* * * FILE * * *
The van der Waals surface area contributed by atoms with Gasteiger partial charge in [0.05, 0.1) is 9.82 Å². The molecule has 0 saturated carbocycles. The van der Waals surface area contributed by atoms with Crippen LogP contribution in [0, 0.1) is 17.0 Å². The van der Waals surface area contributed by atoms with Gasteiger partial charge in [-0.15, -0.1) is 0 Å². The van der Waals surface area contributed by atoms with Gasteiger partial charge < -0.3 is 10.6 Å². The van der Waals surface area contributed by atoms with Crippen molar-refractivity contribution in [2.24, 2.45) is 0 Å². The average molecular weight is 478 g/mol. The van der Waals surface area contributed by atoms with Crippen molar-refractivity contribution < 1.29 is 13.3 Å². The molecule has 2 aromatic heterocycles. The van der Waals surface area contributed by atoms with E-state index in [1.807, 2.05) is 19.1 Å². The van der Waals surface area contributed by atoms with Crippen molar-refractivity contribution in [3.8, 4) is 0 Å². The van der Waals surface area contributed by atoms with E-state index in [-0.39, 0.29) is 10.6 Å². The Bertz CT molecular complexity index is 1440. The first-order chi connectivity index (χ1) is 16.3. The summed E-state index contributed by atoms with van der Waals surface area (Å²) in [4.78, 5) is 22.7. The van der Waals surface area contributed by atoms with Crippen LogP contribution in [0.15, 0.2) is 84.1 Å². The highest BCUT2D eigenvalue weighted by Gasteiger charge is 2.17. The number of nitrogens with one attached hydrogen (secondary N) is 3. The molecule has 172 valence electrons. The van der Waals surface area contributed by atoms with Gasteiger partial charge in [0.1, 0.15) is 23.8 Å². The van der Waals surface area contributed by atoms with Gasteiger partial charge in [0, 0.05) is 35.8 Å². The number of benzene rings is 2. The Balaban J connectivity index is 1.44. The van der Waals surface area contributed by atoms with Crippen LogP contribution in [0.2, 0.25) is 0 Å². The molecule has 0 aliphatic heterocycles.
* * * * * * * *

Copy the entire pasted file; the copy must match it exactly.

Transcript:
The van der Waals surface area contributed by atoms with Gasteiger partial charge in [0.05, 0.1) is 9.82 Å². The molecule has 0 saturated carbocycles. The van der Waals surface area contributed by atoms with Crippen LogP contribution in [0, 0.1) is 17.0 Å². The van der Waals surface area contributed by atoms with Gasteiger partial charge in [-0.15, -0.1) is 0 Å². The van der Waals surface area contributed by atoms with Gasteiger partial charge < -0.3 is 10.6 Å². The van der Waals surface area contributed by atoms with Crippen molar-refractivity contribution in [2.24, 2.45) is 0 Å². The average molecular weight is 478 g/mol. The van der Waals surface area contributed by atoms with Crippen molar-refractivity contribution < 1.29 is 13.3 Å². The molecule has 2 aromatic heterocycles. The van der Waals surface area contributed by atoms with E-state index in [1.807, 2.05) is 19.1 Å². The van der Waals surface area contributed by atoms with Crippen molar-refractivity contribution in [3.8, 4) is 0 Å². The van der Waals surface area contributed by atoms with E-state index in [-0.39, 0.29) is 10.6 Å². The Bertz CT molecular complexity index is 1440. The first-order chi connectivity index (χ1) is 16.3. The summed E-state index contributed by atoms with van der Waals surface area (Å²) in [4.78, 5) is 22.7. The van der Waals surface area contributed by atoms with Crippen LogP contribution in [0.15, 0.2) is 84.1 Å². The highest BCUT2D eigenvalue weighted by Gasteiger charge is 2.17. The number of nitrogens with one attached hydrogen (secondary N) is 3. The molecule has 172 valence electrons. The van der Waals surface area contributed by atoms with Gasteiger partial charge in [0.1, 0.15) is 23.8 Å². The van der Waals surface area contributed by atoms with Gasteiger partial charge in [0, 0.05) is 35.8 Å². The number of benzene rings is 2. The Balaban J connectivity index is 1.44. The van der Waals surface area contributed by atoms with Crippen LogP contribution in [0.2, 0.25) is 0 Å². The molecule has 0 aliphatic heterocycles.